The 8510w comes equipped with a 15.4” screen with the highest resolution possible for a screen of this size. At 1920 x 1200 pixels, this high definition display is capable of displaying the finest details in workstation applications like CAD, 3dsMax, Maya, and more. Paired with the BluRay optical drive in our review model, the display is also capable of playing high definition video content at 1080i and 1080p without the need for down-scaling the movie resolution.
Front and Center (view large image)
When viewing the screen up front and center, colors are vibrant and our high definition movie (compliments of the BluRay drive) is crisp and clear. The 8510w’s screen is a Samsung LCD screen whereas my previous generation laptop has an LG screen .
Bottom view (view large image)
Top view (view large image)
As with most laptops, viewing angles are rather bad. Once you get significantly off the center plane, colors and clarity get washed out or too dark. However, this laptop does better than most screens I have seen. You can still see well enough at twenty or thirty degrees up and about ten degrees down.
Horizontal viewing angle. (view large image)
Horizontal angles were slightly below average. After moving about sixty degrees to the left or right, colors started washing out but the screen was still useable all the way over to ninety degrees off center.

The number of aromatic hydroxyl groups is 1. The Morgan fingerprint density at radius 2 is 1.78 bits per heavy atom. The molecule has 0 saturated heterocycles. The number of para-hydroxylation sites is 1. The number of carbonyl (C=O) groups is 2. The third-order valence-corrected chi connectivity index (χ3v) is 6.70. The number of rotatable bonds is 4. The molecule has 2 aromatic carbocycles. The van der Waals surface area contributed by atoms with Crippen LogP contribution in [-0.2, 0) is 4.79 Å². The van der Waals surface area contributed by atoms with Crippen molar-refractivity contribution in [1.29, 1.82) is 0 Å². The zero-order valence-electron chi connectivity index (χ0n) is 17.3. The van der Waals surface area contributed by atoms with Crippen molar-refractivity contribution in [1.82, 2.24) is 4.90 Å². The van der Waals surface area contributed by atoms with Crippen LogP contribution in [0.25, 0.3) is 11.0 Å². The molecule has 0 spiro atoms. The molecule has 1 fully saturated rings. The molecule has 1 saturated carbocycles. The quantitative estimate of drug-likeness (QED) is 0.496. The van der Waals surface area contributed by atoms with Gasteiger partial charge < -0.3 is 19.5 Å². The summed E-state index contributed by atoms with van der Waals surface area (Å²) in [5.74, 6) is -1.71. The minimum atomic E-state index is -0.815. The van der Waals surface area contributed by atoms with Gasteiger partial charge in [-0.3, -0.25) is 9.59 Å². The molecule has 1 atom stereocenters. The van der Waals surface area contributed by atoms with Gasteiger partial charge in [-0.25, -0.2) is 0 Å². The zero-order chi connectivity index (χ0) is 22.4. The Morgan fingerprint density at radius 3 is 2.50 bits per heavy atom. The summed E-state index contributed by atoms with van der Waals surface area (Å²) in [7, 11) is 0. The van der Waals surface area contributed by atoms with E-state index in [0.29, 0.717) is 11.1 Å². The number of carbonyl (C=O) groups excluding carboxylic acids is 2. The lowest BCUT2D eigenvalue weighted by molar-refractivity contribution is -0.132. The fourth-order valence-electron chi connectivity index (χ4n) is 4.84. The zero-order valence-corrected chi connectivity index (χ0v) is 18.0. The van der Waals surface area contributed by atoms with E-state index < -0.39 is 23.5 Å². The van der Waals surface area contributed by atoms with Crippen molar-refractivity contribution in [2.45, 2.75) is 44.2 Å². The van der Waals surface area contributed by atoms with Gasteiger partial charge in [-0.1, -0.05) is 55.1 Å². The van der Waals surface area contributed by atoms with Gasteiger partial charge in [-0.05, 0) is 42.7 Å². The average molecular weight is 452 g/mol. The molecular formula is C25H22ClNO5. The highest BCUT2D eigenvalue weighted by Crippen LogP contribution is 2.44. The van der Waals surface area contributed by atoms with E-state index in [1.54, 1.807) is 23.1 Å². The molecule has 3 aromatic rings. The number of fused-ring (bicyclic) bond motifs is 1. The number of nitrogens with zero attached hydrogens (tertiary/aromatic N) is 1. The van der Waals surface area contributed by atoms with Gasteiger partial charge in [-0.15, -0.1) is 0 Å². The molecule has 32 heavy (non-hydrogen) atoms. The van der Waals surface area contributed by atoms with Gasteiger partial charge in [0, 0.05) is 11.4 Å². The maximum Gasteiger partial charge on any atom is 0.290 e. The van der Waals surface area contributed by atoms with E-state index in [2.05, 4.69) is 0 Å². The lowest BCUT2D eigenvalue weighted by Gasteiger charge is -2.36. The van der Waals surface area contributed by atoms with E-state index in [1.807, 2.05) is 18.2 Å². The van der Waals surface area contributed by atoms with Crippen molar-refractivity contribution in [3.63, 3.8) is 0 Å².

I believe that part of the problem with the viewing angles is the screen itself. The brightness is only rated at 200nits, while many other laptops are 50% brighter or more. While this does contribute to some additional battery life, the screen cannot be set to less than 50% brightness (100nits). Below 100nits the screen is too dark and absolutely useless.
The speakers are a little above average, and do not sound tinny or squeaky to me. While I am not a great judge of speaker quality, these speakers sounded better to me than most laptops. At the highest volume settings were significantly loud enough to make me want to back away, but they were still clear and not distorted.
Processor and Performance
The T7500 is part of Intel’s latest lineup of Core 2 processors that features an 800MHz FSB powering a CPU at 2.2GHz. Also, the Santa Rosa platform supports up to 667MHz DDR2 RAM, 802.11 a/b/g/n WiFi, TurboMemory, and more of the latest technologies. So how does this processor perform?
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Clearly, we see how the T7500 can pull ahead of its brethren here. When compared against the Merom T7400 (score of about 4650), we can see how some of the newer technologies (faster front side bus, our RAM configuration, etc) contribute to more performance per clock. The T7500 clock is only 1.85% faster yet scored 5.8% higher.
Additionally, SuperPI is a useful tool to help evaluate how single threaded applications will run in a dual core environment as it forces the processor to calculate a lot of information but only on one core. As you can see, the T7500 can calculate 2 million digits of PI in one minute flat.
The hard drive that came with our 8510w is a Seagate 7200RPM 100GB hard drive which also uses Perpendicular Magnetic Recording to help speed up transfer rates and overall performance.
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Last and least is the Windows Experience Index score. As usual, I highlight that this benchmark is not an industry standard benchmark. It is highly dependent on the quality of your drivers and the software running in the background. This laptop scored 4.7 with the RAM as the limiting factor. All the other scores were remarkably impressive.